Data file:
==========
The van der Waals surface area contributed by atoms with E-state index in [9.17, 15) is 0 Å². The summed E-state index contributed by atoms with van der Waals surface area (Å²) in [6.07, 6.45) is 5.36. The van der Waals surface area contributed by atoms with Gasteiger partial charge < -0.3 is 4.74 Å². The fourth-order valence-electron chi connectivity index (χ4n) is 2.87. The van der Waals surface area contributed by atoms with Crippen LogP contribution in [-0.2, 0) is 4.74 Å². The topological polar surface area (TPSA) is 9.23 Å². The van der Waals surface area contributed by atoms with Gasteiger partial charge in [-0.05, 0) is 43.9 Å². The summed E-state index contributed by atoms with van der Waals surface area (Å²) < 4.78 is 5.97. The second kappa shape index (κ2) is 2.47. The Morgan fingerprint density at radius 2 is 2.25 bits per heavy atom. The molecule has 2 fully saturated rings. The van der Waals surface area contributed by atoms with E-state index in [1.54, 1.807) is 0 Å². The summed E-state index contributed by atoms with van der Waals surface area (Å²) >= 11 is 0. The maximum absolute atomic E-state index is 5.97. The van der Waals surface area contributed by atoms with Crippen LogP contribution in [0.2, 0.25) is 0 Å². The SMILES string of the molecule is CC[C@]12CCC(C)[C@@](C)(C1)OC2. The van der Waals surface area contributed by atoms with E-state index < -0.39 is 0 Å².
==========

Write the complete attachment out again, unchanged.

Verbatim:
The van der Waals surface area contributed by atoms with E-state index in [9.17, 15) is 0 Å². The summed E-state index contributed by atoms with van der Waals surface area (Å²) in [6.07, 6.45) is 5.36. The van der Waals surface area contributed by atoms with Gasteiger partial charge < -0.3 is 4.74 Å². The fourth-order valence-electron chi connectivity index (χ4n) is 2.87. The van der Waals surface area contributed by atoms with Crippen LogP contribution in [-0.2, 0) is 4.74 Å². The topological polar surface area (TPSA) is 9.23 Å². The van der Waals surface area contributed by atoms with Gasteiger partial charge in [-0.05, 0) is 43.9 Å². The summed E-state index contributed by atoms with van der Waals surface area (Å²) < 4.78 is 5.97. The second kappa shape index (κ2) is 2.47. The Morgan fingerprint density at radius 2 is 2.25 bits per heavy atom. The molecule has 2 fully saturated rings. The van der Waals surface area contributed by atoms with E-state index in [1.54, 1.807) is 0 Å². The summed E-state index contributed by atoms with van der Waals surface area (Å²) >= 11 is 0. The maximum absolute atomic E-state index is 5.97. The van der Waals surface area contributed by atoms with Crippen LogP contribution in [0.2, 0.25) is 0 Å². The SMILES string of the molecule is CC[C@]12CCC(C)[C@@](C)(C1)OC2. The van der Waals surface area contributed by atoms with E-state index < -0.39 is 0 Å².